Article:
In the Independent , Lesley McDowell reviewed the paperback of Titian – His Life and the Golden Age of Venice, by Sheila Hale, and said the author made a “splendid case for the artist and his context intertwined, displaying a backdrop every bit as flashy and colourful as his most celebrated paintings”.
Tudor : The Family Story by Leanda de Lisle was reviewed by Helen Castor in the Telegraph who said it brought the Tudor family tree vividly to life and is an enthralling history. She said de Lisle made it a deeply human tale, and added in information about the least familiar family members to add a fresh perspective.
In the TLS Helen Hackett, Professor of English at University College, London, reviewed Elizabeth’s Bedfellows, An Intimate History of the Queen’s Court, by Anna Whitelock, reporting on the women who shared a bed with the Queen for warmth, comfort and to keep her safe. The reviewer said the author demonstrated that the ladies of the bedchamber exercised considerable power and influence in their abilities both to make suggestions to the Queen and to report on her private thoughts, and were cultivated by courtiers and ambassadors. Elizabeth also sometimes used the ladies as pawns. Hackett wrote that if the idea was to produce an intimate biography of Elizabeth it was a shame little use was made of her own writings, and there are errors in editing, but it is enriched with Whitelock’s eye for curious and engaging detail.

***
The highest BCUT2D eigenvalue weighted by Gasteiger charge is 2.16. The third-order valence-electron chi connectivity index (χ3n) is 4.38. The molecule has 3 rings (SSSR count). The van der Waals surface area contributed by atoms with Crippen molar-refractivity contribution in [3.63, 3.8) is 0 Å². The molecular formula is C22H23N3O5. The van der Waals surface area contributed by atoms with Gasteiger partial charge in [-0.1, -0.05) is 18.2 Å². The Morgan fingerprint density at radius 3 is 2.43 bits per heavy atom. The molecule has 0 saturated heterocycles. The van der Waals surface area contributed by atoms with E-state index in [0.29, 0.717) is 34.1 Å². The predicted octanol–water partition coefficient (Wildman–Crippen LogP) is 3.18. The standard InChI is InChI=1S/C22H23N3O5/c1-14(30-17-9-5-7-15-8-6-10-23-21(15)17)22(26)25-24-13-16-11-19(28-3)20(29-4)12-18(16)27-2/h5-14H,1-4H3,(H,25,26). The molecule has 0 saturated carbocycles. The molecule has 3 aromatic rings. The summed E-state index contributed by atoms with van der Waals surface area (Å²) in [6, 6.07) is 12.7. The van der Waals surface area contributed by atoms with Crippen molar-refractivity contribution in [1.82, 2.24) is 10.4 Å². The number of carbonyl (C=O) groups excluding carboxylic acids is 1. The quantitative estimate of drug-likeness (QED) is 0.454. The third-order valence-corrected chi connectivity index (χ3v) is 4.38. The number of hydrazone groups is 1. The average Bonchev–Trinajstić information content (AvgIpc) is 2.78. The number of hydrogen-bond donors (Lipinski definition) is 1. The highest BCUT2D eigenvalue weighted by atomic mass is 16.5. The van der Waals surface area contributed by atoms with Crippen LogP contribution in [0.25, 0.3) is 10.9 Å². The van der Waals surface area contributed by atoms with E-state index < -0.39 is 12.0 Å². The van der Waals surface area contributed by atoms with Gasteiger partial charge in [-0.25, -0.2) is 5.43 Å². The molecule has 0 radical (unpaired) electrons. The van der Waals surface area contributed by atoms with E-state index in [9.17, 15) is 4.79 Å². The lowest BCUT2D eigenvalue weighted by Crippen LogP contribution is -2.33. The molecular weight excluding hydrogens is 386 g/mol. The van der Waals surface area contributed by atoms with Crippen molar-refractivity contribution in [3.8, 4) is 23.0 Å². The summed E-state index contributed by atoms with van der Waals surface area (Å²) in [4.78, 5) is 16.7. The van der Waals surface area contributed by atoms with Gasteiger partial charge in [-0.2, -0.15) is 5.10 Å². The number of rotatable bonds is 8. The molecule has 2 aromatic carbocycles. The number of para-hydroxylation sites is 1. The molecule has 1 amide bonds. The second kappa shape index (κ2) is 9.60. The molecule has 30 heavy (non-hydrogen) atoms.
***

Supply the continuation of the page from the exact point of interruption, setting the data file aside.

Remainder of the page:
Redrawing the Map of Early Modern English Catholicism edited by Lowell Gallagher was reviewed by Emilie Murphy of the University of York on the www.history.ac.uk website, who said it would soon become clear that although there was an editorial claim the book is interdisciplinary, it will have more use for literary critics than for historians. She wrote that the failure to mention or even reference the debates in the field for almost 40 years was troubling, and other omissions included reference to the leading historians in the field of post-Reformation English Catholocism. Several of the contributors engaged with the leading issues of the field, and a few made invaluable contributions to understanding of post-Reformation English Caholocism but there were critical gaps in the narrative.